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|Title:||Managing neuropathic pain after surgery||Authors:||Woodgate, CJ
|Keywords:||neuropathic pain||Issue Date:||Jul-2018||Source:||5(2): 72-75||Abstract:||Once persistent neuropathic pain after surgery is established, treatment can be difficult but should be individualised, multimodal and, if necessary, multidisciplinary. The ultimate goal is to restore function and quality of life rather than exclusively target pain scores. Key Points - Surgery is an increasingly common cause of persistent neuropathic pain. About 20 to 50% of patients experience persistent pain after surgery, with severe pain occurring in 2 to 10%. - Prevention by avoidance of unnecessary surgery is a key strategy while more research into risk stratification and pharmacological preventive strategies is being pursued. - The treatment of neuropathic persistent postsurgical pain (PPSP) should be individualised, multimodal and, where necessary, multidisciplinary. Patients with PPSP that is severe and/or causes high levels of disability or distress should be referred to a pain management unit. - PPSP that is neuropathic should be treated according to current guidelines; however, there is limited evidence to help guide prescribers. Opioid medications should be used with caution after the immediate perioperative period.||URI:||http://hdl.handle.net/11055/651||ISSN:||2203-3130||Journal Title:||Pain management today||Type:||Journal Article||Study/Trial:||Case Control Studies|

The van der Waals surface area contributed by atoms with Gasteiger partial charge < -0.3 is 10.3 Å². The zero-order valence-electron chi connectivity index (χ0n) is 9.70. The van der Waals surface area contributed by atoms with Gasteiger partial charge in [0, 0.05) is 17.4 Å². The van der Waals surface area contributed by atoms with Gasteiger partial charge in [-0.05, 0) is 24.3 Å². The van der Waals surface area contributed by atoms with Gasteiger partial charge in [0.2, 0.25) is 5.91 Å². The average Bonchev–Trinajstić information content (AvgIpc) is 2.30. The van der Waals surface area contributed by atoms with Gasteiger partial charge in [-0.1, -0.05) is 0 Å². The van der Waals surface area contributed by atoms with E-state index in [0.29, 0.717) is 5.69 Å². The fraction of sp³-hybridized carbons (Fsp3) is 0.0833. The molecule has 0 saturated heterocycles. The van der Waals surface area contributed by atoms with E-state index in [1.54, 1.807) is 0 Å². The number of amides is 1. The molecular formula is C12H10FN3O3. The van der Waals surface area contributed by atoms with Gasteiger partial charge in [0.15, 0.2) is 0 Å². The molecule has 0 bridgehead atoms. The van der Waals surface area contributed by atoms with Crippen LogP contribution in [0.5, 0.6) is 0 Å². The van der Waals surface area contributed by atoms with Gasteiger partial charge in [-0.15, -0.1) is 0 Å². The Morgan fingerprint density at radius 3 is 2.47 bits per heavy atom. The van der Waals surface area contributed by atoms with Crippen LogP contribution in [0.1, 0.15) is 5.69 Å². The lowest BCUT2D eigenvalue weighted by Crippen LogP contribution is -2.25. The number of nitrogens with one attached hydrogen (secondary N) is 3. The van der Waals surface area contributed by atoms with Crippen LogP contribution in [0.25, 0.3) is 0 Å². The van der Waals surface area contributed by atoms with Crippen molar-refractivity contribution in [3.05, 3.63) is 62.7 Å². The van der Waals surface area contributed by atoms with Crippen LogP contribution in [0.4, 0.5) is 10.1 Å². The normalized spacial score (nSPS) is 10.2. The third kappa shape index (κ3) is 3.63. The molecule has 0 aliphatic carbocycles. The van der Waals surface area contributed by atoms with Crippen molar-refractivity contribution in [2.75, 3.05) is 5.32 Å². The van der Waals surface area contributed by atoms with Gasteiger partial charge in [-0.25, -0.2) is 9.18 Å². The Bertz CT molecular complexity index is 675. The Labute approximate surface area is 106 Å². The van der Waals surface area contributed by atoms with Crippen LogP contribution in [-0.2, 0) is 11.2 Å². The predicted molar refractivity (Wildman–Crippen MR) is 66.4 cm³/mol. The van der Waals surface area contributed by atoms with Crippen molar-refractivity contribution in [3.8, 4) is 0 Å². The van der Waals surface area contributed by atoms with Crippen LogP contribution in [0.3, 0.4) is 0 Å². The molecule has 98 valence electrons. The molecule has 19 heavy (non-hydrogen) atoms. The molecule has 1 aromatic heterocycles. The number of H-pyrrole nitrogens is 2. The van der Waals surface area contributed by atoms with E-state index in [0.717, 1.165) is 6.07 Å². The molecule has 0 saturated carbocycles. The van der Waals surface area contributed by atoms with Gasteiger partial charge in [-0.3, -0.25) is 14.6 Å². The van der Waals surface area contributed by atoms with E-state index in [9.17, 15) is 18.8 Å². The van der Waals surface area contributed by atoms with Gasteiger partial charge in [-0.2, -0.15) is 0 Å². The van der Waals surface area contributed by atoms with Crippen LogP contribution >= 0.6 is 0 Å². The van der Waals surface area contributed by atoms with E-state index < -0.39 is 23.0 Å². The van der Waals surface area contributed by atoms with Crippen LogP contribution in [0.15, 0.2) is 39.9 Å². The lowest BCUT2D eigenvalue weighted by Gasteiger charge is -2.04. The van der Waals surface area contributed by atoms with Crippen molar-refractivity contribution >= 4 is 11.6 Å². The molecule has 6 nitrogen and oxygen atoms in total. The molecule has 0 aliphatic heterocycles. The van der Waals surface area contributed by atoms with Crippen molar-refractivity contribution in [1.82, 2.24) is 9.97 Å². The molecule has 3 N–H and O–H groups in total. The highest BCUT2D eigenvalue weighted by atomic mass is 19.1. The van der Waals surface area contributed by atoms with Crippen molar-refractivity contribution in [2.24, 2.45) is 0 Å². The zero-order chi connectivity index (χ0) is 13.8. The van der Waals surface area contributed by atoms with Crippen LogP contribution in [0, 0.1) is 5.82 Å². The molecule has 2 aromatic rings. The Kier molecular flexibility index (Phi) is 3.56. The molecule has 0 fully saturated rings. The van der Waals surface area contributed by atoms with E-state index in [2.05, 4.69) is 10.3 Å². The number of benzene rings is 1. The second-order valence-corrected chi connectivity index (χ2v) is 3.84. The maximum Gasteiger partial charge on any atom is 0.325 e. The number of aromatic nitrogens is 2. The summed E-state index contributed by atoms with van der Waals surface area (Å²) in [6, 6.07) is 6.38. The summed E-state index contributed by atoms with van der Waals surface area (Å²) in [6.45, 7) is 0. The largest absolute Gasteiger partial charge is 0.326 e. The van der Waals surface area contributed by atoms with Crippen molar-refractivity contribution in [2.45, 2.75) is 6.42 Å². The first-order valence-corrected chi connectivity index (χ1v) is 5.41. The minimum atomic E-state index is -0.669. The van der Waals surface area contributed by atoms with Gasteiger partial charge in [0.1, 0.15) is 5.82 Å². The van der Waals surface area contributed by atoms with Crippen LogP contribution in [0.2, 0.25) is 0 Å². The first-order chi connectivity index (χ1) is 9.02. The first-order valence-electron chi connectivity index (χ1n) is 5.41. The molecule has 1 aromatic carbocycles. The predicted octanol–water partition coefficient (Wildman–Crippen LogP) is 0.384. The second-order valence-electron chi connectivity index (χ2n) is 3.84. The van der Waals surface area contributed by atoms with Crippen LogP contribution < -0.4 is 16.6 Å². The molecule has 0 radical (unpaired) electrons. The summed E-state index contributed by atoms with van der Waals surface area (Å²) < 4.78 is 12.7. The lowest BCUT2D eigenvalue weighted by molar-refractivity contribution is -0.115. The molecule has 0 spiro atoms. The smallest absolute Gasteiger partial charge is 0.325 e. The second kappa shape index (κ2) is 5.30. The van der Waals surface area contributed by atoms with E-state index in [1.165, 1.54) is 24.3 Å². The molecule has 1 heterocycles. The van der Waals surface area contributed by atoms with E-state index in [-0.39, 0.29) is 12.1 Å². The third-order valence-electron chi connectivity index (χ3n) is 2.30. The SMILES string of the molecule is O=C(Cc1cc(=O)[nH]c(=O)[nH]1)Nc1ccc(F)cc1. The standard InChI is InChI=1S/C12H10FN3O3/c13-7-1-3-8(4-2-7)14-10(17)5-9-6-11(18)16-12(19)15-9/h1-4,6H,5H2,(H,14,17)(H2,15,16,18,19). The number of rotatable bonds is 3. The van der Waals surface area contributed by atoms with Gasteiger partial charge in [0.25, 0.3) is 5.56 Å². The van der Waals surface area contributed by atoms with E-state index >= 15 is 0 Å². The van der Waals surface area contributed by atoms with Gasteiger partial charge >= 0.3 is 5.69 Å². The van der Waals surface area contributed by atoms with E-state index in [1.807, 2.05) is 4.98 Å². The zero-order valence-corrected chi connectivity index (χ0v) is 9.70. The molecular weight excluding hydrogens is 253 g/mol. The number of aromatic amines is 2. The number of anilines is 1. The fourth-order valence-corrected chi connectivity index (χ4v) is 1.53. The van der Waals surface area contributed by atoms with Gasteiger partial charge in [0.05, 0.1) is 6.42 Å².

|Appears in Collections:||Scholarly and Clinical|
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